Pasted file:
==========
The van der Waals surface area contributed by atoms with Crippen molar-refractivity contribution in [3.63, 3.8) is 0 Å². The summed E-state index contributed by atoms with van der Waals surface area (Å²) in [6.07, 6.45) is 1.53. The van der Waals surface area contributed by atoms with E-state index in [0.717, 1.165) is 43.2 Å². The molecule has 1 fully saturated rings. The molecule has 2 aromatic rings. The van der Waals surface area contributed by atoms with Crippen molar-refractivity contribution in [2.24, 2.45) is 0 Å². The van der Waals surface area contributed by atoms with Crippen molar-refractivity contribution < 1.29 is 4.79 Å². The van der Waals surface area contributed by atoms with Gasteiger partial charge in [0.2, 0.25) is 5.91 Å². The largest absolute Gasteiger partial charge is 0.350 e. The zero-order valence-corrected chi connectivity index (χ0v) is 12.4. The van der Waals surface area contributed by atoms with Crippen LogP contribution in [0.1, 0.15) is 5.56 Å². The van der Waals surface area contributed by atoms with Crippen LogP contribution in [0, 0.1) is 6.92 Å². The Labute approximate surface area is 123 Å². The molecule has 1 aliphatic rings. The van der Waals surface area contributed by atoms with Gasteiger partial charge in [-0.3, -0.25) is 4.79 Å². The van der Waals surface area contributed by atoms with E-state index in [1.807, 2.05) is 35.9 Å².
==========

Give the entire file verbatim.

The van der Waals surface area contributed by atoms with Crippen molar-refractivity contribution in [3.63, 3.8) is 0 Å². The summed E-state index contributed by atoms with van der Waals surface area (Å²) in [6.07, 6.45) is 1.53. The van der Waals surface area contributed by atoms with E-state index in [0.717, 1.165) is 43.2 Å². The molecule has 1 fully saturated rings. The molecule has 2 aromatic rings. The van der Waals surface area contributed by atoms with Crippen molar-refractivity contribution in [2.24, 2.45) is 0 Å². The van der Waals surface area contributed by atoms with Crippen molar-refractivity contribution < 1.29 is 4.79 Å². The van der Waals surface area contributed by atoms with Gasteiger partial charge in [0.2, 0.25) is 5.91 Å². The largest absolute Gasteiger partial charge is 0.350 e. The zero-order valence-corrected chi connectivity index (χ0v) is 12.4. The van der Waals surface area contributed by atoms with Crippen LogP contribution in [0.1, 0.15) is 5.56 Å². The van der Waals surface area contributed by atoms with Crippen LogP contribution in [0, 0.1) is 6.92 Å². The Labute approximate surface area is 123 Å². The molecule has 1 aliphatic rings. The van der Waals surface area contributed by atoms with Gasteiger partial charge in [-0.3, -0.25) is 4.79 Å². The van der Waals surface area contributed by atoms with E-state index in [1.807, 2.05) is 35.9 Å².